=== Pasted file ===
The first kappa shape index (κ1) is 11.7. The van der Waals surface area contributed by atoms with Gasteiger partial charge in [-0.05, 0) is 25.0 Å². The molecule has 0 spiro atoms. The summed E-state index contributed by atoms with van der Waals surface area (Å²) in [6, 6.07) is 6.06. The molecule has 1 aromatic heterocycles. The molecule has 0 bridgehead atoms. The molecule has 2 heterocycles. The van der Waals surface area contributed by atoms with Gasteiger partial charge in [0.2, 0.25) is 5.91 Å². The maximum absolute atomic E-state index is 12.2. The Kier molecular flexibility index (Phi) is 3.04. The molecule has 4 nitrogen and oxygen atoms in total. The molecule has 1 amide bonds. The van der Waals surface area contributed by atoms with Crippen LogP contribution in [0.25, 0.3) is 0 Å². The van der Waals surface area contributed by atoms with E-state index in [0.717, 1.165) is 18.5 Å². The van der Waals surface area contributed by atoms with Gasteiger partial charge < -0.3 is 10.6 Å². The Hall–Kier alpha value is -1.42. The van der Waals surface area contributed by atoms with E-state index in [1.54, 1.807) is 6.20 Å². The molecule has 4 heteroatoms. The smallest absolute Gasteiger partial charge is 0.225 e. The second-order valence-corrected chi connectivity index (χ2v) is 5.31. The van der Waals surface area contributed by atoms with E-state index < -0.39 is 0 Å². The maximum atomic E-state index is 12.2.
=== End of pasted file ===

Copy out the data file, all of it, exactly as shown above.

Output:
The first kappa shape index (κ1) is 11.7. The van der Waals surface area contributed by atoms with Gasteiger partial charge in [-0.05, 0) is 25.0 Å². The molecule has 0 spiro atoms. The summed E-state index contributed by atoms with van der Waals surface area (Å²) in [6, 6.07) is 6.06. The molecule has 1 aromatic heterocycles. The molecule has 0 bridgehead atoms. The molecule has 2 heterocycles. The van der Waals surface area contributed by atoms with Gasteiger partial charge in [0.2, 0.25) is 5.91 Å². The maximum absolute atomic E-state index is 12.2. The Kier molecular flexibility index (Phi) is 3.04. The molecule has 4 nitrogen and oxygen atoms in total. The molecule has 1 amide bonds. The van der Waals surface area contributed by atoms with Crippen LogP contribution in [0.25, 0.3) is 0 Å². The van der Waals surface area contributed by atoms with E-state index in [0.717, 1.165) is 18.5 Å². The van der Waals surface area contributed by atoms with Gasteiger partial charge < -0.3 is 10.6 Å². The Hall–Kier alpha value is -1.42. The van der Waals surface area contributed by atoms with E-state index in [1.54, 1.807) is 6.20 Å². The molecule has 4 heteroatoms. The smallest absolute Gasteiger partial charge is 0.225 e. The second-order valence-corrected chi connectivity index (χ2v) is 5.31. The van der Waals surface area contributed by atoms with E-state index < -0.39 is 0 Å². The maximum atomic E-state index is 12.2.